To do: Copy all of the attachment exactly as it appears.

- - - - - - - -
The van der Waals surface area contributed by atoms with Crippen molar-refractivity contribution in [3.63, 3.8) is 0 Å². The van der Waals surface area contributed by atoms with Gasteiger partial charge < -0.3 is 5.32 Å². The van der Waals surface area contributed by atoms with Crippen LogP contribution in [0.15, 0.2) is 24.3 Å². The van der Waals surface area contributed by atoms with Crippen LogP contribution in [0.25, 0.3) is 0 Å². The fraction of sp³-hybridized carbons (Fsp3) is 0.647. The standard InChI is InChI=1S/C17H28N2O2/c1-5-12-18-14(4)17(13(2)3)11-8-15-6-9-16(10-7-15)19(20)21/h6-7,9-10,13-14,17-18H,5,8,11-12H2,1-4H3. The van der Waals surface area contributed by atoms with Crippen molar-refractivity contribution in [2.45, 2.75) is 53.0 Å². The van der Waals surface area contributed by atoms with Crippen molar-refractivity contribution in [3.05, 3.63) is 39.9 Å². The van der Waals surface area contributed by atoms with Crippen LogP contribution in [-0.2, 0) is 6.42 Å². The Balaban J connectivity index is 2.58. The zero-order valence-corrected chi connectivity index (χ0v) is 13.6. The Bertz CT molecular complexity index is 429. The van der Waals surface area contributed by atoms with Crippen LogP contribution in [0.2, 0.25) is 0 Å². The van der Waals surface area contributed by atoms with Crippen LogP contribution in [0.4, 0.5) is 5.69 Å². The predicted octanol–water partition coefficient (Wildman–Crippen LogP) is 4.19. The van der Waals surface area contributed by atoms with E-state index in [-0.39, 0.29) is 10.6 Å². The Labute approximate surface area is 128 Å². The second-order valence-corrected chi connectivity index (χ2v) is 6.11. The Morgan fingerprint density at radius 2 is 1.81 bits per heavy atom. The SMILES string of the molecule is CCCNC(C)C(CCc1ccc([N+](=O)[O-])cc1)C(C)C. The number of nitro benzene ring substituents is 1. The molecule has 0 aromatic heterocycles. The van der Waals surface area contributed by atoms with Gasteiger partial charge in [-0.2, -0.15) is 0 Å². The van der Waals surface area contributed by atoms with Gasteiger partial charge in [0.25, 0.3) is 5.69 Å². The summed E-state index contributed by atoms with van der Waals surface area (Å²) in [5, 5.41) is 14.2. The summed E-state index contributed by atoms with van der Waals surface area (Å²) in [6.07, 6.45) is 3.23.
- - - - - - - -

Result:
The van der Waals surface area contributed by atoms with Crippen molar-refractivity contribution in [3.63, 3.8) is 0 Å². The van der Waals surface area contributed by atoms with Gasteiger partial charge < -0.3 is 5.32 Å². The van der Waals surface area contributed by atoms with Crippen LogP contribution in [0.15, 0.2) is 24.3 Å². The van der Waals surface area contributed by atoms with Crippen LogP contribution in [0.25, 0.3) is 0 Å². The fraction of sp³-hybridized carbons (Fsp3) is 0.647. The standard InChI is InChI=1S/C17H28N2O2/c1-5-12-18-14(4)17(13(2)3)11-8-15-6-9-16(10-7-15)19(20)21/h6-7,9-10,13-14,17-18H,5,8,11-12H2,1-4H3. The van der Waals surface area contributed by atoms with Crippen molar-refractivity contribution in [2.45, 2.75) is 53.0 Å². The van der Waals surface area contributed by atoms with Crippen molar-refractivity contribution in [3.05, 3.63) is 39.9 Å². The van der Waals surface area contributed by atoms with Crippen LogP contribution in [-0.2, 0) is 6.42 Å². The Balaban J connectivity index is 2.58. The zero-order valence-corrected chi connectivity index (χ0v) is 13.6. The Bertz CT molecular complexity index is 429. The van der Waals surface area contributed by atoms with Crippen LogP contribution in [0.2, 0.25) is 0 Å². The van der Waals surface area contributed by atoms with Crippen LogP contribution in [0.4, 0.5) is 5.69 Å². The predicted octanol–water partition coefficient (Wildman–Crippen LogP) is 4.19. The van der Waals surface area contributed by atoms with E-state index in [-0.39, 0.29) is 10.6 Å². The Labute approximate surface area is 128 Å². The second-order valence-corrected chi connectivity index (χ2v) is 6.11. The Morgan fingerprint density at radius 2 is 1.81 bits per heavy atom. The SMILES string of the molecule is CCCNC(C)C(CCc1ccc([N+](=O)[O-])cc1)C(C)C. The number of nitro benzene ring substituents is 1. The molecule has 0 aromatic heterocycles. The van der Waals surface area contributed by atoms with Gasteiger partial charge in [-0.2, -0.15) is 0 Å². The van der Waals surface area contributed by atoms with Gasteiger partial charge in [0.25, 0.3) is 5.69 Å². The summed E-state index contributed by atoms with van der Waals surface area (Å²) in [5, 5.41) is 14.2. The summed E-state index contributed by atoms with van der Waals surface area (Å²) in [6.07, 6.45) is 3.23.